Gerard Gallant is taking over a young team with potential as coach of the New York Rangers, just like his three previous stops.
Unlike Columbus, Florida and expansion Vegas, Gallant will be expected to win quickly, if not right away. The 57-year-old is embracing those high expectations in a big market, even if he insists he will handle this situation the same as his previous jobs.
“It’s a team that’s ready to take off, go to the next level and I’ll prepare the same way,” Gallant said Tuesday. “I feel very comfortable about what happened in the past, in the past six years with Florida and in Vegas and I’ll bring that forward to the New York Rangers and get to know their players, get to know their personnel. I think that’s really important, and I think that’s one of my strong points.”
Gallant was a target for new president and general manager Chris Drury because he has won pretty much everywhere. He won the Memorial Cup in 2011 as the top Canadian junior team, Quebec Major Junior Hockey League titles in 2011 and 2012, and most recently coached Canada to the gold medal at the world championships after an 0-3 start.
Gallant’s best coaching job came in 2017-18 with Vegas, when the Golden Knights reached the Stanley Cup final in their first season with a roster built out of the expansion draft. That earned him the Jack Adams Award as NHL coach of the year.
After a first-round playoff exit in 2019 and some struggles the next season, Gallant was fired. It was even less time than his three seasons with the Panthers and one full season and parts of two others with the Blue Jackets.
“I still have a hard time going back and looking at it and saying, ‘Why did I get fired?’” Gallant said of Florida and Vegas, in particular. “I think I did a great job in both of those organizations. Things happen. It’s out of my hands.”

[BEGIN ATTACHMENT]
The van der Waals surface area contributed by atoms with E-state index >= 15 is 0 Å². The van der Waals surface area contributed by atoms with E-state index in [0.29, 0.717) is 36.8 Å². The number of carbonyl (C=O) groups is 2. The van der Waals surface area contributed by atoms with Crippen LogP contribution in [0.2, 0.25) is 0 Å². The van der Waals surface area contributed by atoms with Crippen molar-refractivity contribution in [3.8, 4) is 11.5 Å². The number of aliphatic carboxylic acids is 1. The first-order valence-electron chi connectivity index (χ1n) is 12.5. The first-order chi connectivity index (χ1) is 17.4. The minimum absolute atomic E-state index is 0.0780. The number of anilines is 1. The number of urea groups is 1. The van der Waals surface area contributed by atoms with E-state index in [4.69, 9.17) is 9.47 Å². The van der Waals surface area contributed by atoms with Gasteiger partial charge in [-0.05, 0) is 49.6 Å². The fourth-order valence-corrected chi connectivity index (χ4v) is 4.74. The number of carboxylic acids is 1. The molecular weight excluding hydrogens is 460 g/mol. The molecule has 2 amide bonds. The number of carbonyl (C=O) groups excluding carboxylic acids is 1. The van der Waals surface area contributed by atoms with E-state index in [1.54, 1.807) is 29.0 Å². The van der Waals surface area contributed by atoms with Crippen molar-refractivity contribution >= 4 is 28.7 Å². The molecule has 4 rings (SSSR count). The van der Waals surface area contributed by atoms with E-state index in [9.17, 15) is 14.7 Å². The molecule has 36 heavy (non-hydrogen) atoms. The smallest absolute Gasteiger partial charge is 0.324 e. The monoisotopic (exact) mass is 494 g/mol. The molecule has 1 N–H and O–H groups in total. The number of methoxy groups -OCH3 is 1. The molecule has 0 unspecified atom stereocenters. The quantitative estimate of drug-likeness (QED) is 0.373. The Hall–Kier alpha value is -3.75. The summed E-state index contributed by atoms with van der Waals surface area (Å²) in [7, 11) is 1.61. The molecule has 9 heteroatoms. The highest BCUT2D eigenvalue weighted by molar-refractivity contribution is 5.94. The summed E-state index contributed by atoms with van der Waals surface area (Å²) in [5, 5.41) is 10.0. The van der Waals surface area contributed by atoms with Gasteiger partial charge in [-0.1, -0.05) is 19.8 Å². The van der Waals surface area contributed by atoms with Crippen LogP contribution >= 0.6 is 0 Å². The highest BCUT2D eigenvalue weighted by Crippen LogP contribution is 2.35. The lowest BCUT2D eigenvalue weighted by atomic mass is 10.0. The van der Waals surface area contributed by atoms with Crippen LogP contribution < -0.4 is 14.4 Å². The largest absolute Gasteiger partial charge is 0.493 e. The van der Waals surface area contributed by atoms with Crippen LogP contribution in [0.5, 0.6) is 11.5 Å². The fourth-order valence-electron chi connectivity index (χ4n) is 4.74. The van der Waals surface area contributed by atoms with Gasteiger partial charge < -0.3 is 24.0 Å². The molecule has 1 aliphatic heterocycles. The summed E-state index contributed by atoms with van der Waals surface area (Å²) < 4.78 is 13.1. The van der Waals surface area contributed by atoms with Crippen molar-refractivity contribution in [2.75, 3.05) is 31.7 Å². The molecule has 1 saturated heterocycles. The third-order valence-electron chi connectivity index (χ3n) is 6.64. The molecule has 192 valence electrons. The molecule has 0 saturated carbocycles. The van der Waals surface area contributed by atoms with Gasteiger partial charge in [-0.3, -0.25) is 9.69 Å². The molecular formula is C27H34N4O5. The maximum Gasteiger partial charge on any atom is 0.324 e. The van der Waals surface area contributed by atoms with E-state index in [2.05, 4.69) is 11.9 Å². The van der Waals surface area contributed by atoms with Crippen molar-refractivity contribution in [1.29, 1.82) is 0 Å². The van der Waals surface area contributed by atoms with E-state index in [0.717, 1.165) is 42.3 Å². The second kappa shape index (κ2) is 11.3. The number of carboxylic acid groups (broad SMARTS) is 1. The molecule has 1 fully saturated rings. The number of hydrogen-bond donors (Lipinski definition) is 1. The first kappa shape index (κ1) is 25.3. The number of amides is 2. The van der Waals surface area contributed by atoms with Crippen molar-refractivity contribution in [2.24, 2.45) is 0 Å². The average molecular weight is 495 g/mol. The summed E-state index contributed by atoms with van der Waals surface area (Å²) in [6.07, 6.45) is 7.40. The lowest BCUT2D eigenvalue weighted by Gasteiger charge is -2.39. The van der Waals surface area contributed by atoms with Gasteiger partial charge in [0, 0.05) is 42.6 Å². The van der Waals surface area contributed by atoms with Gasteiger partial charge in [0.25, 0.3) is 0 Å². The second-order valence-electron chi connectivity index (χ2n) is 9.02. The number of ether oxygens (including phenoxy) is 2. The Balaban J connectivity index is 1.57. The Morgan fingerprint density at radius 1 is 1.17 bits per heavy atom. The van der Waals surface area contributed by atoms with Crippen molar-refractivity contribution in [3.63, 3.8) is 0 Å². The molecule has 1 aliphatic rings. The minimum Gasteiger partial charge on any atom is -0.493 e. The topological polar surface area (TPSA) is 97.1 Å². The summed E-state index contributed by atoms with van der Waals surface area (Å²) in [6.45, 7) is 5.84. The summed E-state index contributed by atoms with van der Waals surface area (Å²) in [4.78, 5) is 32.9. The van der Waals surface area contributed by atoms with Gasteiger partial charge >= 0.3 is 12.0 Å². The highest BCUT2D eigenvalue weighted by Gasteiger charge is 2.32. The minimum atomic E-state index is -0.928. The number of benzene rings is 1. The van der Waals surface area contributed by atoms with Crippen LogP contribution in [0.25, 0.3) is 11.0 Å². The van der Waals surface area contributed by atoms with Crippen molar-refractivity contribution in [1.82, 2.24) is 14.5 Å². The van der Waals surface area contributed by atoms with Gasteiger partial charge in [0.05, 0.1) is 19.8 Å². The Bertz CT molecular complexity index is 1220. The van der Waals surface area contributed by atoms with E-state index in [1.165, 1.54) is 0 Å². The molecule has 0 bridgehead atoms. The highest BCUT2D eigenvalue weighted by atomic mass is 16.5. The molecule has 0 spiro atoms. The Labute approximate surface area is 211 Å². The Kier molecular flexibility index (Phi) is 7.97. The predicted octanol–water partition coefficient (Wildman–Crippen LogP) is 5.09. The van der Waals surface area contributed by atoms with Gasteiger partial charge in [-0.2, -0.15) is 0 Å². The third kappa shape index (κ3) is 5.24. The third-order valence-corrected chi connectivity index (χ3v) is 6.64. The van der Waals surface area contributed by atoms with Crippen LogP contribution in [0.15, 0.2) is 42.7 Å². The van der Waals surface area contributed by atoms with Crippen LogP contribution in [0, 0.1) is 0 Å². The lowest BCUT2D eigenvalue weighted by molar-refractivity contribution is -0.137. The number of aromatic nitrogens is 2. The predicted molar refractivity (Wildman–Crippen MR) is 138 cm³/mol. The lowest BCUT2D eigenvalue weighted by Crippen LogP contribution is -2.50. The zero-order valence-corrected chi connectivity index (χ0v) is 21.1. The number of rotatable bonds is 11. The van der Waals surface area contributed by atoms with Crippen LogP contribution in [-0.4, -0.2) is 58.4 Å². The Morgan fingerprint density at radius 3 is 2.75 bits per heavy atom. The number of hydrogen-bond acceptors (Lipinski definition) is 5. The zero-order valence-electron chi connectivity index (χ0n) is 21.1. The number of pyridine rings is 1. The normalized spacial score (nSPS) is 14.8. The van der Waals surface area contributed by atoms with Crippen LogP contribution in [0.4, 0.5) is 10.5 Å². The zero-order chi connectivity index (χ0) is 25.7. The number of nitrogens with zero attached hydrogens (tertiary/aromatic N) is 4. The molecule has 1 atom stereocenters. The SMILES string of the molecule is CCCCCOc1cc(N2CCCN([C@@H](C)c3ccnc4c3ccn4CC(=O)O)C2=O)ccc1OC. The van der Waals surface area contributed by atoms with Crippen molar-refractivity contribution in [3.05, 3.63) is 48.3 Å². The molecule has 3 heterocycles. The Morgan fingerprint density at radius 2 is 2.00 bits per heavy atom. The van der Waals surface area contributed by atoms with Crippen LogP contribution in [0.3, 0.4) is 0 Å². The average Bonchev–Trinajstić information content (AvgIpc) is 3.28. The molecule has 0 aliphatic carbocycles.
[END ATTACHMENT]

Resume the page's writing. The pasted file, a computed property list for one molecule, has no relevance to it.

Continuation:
Gallant wants New York to be “the hardest working team in the league.” That philosophy and Gallant’s experience undoubtedly was a selling point to Drury when choosing a successor for first-time NHL coach David Quinn.
“I was looking to find a coach who had a proven track record and success at several levels,” Drury said. “‘Turk’ checked all these boxes.”
Owner James Dolan didn’t fire president John Davidson and GM Jeff Gorton and Drury didn’t send Quinn packing to keep the Rangers rebuild on a gradual track. Gallant will be expected to deliver.
“My goal and our hope is that we’re a playoff team next year,” Drury said. “It is a mandate? I don’t believe so. But I want everyone to come back and know that that’s where we want to be and with the talent on this team where we should be.”
The talent is certainly there and on paper exceeds what Gallant inherited in Vegas. Norris Trophy finalist defenceman Adam Fox, star winger Artemi Panarin, top-line centre Mika Zibanejad, 2020 No. 1 pick Alexis Lafrenière, 2019 No. 2 pick Kaapo Kakko and goaltender of the present and future Igor Shesterkin make up a coach’s dream of a core.
Gallant’s task is to mould that group into a contender, first for the playoffs, then the franchise’s first Stanley Cup since 1994.
“I know we’re going to take a big step, and hopefully it’s a real big step,” Gallant said. “We’ll see what happens once training camp starts, but I know one thing is we’ve got an excellent roster there and we’re going to get down to work right away and make it the best it can be.”
This content appears as provided to The Globe by the originating wire service. It has not been edited by Globe staff.